President John F. Kennedy's vision was put into motion, stretching America toward the goal of landing man on the moon during the 1960s. A group of daring, talented men was specially chosen for the success of this heroic, pioneering effort. They were not astronauts but a team of young Grumman engineers about to embark upon an historic journey filled with technical design challenges in an extremely hostile environment. Their goal: to protect the lives of the many crews of astronauts that would be ferried to the moon and back.
Roserio (Ross) Bracco was selected as one of the initial group of 25 engineers who would begin development of the LEM (Lunar Excursion Module) in November 1962 at Grumman's Bethpage, NY, facility. The contract was completed in 1966 with 21 LEMs built-14 for flight and seven designated as LTA (LEM test article) -1 through -7.
Bracco is a graduate of Cooper Union in New York and was one of the first students there to receive a master's degree in mechanical engineering. When I visited him recently at the Cradle of Aviation Museum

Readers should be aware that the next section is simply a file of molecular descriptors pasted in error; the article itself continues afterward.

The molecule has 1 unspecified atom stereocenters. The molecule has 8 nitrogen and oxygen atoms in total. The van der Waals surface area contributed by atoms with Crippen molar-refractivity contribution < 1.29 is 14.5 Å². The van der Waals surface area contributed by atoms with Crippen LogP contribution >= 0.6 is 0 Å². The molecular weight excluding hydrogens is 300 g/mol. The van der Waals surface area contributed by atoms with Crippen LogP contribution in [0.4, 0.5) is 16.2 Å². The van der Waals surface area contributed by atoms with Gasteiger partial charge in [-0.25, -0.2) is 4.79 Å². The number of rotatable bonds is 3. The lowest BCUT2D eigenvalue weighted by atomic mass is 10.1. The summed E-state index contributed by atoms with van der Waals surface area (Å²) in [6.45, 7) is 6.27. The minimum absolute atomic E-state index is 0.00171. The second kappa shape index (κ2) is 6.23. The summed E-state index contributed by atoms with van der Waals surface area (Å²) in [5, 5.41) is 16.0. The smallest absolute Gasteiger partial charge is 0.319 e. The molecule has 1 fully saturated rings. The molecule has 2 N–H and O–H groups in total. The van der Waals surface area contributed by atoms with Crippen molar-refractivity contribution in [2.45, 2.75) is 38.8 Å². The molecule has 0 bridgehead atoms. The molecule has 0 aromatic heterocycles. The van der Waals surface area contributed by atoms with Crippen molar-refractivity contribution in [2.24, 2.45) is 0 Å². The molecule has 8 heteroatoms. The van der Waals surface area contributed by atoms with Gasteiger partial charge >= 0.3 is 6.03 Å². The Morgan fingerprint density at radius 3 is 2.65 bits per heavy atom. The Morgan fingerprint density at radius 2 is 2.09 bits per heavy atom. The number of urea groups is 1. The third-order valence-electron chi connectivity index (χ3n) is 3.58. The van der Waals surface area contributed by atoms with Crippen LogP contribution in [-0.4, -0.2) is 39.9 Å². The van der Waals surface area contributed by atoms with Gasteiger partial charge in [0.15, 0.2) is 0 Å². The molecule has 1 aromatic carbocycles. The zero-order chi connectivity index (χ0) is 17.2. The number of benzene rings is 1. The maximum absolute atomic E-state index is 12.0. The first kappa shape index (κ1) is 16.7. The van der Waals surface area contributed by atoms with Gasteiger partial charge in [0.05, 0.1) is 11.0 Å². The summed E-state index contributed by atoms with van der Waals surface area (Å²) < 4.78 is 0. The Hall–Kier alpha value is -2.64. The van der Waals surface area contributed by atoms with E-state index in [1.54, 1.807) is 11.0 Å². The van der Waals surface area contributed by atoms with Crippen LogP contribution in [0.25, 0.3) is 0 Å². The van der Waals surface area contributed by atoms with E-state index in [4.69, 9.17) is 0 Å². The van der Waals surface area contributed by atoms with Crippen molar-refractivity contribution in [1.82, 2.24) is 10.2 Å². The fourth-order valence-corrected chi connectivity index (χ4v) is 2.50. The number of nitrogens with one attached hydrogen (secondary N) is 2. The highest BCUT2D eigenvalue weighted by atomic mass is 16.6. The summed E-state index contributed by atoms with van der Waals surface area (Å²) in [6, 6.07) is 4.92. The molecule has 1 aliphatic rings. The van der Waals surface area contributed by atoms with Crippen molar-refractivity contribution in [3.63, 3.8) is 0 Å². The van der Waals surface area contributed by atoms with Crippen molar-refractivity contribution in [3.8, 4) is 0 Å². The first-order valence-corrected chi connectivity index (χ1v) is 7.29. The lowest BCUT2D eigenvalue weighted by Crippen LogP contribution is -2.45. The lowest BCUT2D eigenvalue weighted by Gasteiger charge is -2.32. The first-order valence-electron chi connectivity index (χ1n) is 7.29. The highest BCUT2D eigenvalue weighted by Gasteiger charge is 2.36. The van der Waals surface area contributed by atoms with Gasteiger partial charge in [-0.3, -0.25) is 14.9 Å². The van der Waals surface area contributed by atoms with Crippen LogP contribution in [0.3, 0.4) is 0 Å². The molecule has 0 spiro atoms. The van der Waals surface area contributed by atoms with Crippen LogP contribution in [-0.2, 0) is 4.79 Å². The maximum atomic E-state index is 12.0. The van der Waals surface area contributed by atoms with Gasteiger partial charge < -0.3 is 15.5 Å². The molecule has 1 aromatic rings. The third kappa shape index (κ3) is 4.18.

in Garden City, Long Island, NY, where he volunteers, he shared some incredibly interesting memories of his design journey in pursuit of a dream to have the first man safely set foot on the moon.
Most of the pictures in this article were taken at the museum; it has an extraordinary display of LEM history, including actual, full-size LEM test articles. One is located in a huge room simulating the lunar surface and sky, complete with stars and the earth as it looked to Neil Armstrong when he stepped onto the moon's surface. The museum also has an exhibit that chronicles the entire history of flight, including some amazing restorations and models of aircraft. It's definitely worth a visit!
Bracco was part of the Grumman ascent-stage team in the propulsion area. The ascent stage of the Apollo LEM is the control center and manned portion of the space vehicle. The vehicle's three main sections are the crew compartment, midsection, and aft equipment bay and tank section. The crew compartment and midsection make up the cabin. The ascent-stage structure consists of several subassemblies: the front face, cabin skin, midsection, and aft equipment bay.